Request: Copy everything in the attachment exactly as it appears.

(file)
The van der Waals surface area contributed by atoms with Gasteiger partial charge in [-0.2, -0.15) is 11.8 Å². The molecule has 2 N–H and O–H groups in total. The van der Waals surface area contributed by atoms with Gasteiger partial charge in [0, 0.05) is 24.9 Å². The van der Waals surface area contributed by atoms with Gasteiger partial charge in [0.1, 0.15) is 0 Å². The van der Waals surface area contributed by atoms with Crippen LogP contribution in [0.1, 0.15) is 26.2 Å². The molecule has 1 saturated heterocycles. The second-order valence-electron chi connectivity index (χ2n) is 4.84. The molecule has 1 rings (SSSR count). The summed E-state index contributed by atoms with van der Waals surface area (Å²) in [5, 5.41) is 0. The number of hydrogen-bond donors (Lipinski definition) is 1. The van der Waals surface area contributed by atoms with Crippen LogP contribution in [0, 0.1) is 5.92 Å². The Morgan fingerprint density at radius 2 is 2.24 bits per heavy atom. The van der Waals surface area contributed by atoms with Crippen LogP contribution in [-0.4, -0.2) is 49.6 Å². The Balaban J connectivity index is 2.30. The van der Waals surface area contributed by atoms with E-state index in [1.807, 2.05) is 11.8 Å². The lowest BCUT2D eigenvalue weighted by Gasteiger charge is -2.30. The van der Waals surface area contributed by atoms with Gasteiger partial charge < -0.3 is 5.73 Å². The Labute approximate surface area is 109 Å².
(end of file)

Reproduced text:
The van der Waals surface area contributed by atoms with Gasteiger partial charge in [-0.2, -0.15) is 11.8 Å². The molecule has 2 N–H and O–H groups in total. The van der Waals surface area contributed by atoms with Gasteiger partial charge in [0, 0.05) is 24.9 Å². The van der Waals surface area contributed by atoms with Gasteiger partial charge in [0.1, 0.15) is 0 Å². The van der Waals surface area contributed by atoms with Crippen LogP contribution in [0.1, 0.15) is 26.2 Å². The molecule has 1 saturated heterocycles. The second-order valence-electron chi connectivity index (χ2n) is 4.84. The molecule has 1 rings (SSSR count). The summed E-state index contributed by atoms with van der Waals surface area (Å²) in [5, 5.41) is 0. The number of hydrogen-bond donors (Lipinski definition) is 1. The van der Waals surface area contributed by atoms with Crippen LogP contribution in [0, 0.1) is 5.92 Å². The Morgan fingerprint density at radius 2 is 2.24 bits per heavy atom. The van der Waals surface area contributed by atoms with Crippen LogP contribution in [-0.4, -0.2) is 49.6 Å². The Balaban J connectivity index is 2.30. The van der Waals surface area contributed by atoms with E-state index in [1.807, 2.05) is 11.8 Å². The lowest BCUT2D eigenvalue weighted by Gasteiger charge is -2.30. The van der Waals surface area contributed by atoms with Gasteiger partial charge < -0.3 is 5.73 Å². The Labute approximate surface area is 109 Å².